Java Tip 48: How to create a reusable MessageBox class

Display a message on your browser screen, with Java 1.1 or later

As a programmer and consultant, I frequently field questions (often on newsgroups) such as: "Why does my modal dialog box keep locking up?", "How do I extract which button the user clicked in my OKCancel dialog?" and "Why doesn't Java have a standard MessageBox?" In this Java tip, I've provided one solution that takes into account all of these questions. So what's this all-encompassing answer? A reusable MessageBox class (for Java 1.1 or later versions) that allows you to display a message and clickable buttons in a browser window and gather a response from the user. It comes in the form of a JavaBean.

The bare minimum

Let's consider what we want from a use case point of view. A use case is a series of steps an actor performs to accomplish a goal. Putting our analyst hats on, it would be nice if we had a MessageBox class that allowed us to ask a user a question and get a response, say, as follows:

MessageBox box = new MessageBox(this);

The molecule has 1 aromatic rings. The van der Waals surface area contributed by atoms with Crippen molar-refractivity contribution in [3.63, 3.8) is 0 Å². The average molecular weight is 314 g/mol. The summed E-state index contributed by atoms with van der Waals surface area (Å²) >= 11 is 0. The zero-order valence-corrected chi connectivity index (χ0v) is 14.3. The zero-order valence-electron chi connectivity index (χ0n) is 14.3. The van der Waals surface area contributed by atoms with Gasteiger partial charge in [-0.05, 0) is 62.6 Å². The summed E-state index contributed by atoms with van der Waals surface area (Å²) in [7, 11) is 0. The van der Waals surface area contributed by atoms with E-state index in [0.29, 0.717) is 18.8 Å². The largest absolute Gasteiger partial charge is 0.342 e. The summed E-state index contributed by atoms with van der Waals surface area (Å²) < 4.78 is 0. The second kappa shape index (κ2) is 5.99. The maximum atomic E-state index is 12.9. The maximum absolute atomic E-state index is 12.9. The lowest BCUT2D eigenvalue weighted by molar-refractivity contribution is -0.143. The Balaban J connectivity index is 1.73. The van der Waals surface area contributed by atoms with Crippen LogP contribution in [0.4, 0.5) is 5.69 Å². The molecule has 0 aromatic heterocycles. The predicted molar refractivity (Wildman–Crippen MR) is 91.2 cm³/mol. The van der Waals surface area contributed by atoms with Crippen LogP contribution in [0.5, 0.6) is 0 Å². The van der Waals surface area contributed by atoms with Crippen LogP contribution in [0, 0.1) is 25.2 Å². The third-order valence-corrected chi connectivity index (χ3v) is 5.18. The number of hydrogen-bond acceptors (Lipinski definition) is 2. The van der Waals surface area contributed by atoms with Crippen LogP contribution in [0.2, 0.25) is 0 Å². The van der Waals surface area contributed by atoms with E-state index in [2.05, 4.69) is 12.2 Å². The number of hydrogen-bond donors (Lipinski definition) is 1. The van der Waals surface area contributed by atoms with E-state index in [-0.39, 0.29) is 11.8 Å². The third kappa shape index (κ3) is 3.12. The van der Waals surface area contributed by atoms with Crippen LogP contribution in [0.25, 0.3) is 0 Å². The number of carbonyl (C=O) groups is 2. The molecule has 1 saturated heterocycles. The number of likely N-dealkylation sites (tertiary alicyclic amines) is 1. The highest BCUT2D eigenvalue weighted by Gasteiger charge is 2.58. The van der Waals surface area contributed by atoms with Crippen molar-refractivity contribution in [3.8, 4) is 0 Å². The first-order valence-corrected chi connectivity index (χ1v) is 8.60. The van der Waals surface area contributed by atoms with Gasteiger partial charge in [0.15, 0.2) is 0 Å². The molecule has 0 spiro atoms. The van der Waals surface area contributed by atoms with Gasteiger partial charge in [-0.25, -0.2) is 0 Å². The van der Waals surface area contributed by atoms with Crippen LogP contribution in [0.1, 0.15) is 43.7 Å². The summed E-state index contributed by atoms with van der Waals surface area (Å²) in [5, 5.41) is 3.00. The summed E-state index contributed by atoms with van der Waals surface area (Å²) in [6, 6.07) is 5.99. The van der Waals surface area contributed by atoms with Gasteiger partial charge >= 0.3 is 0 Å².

box.setTitle("Delete Confirmation");
box.addChoice("Yes", "DeleteConfirmYes");
box.addChoice("No", "DeleteConfirmNo");
box.addChoice("Help", "DeleteConfirmHelp");
box.ask("Do you really want to delete this customer?");

The above code is a use case at the lowest possible level. Note that we can configure the MessageBox for a wide variety of uses -- not just a limited one that provides the responses "Yes," "No," or "Cancel." It's a common beginner's error to build a MessageBox that handles only a few combinations of buttons. But once you begin to understand configurability, as is demonstrated in this simple MessageBox, you are on the path to designing reusable classes.

To receive notification that a button was clicked, we must implement ActionListener and test for the action command in public void actionPerformed(Action evt).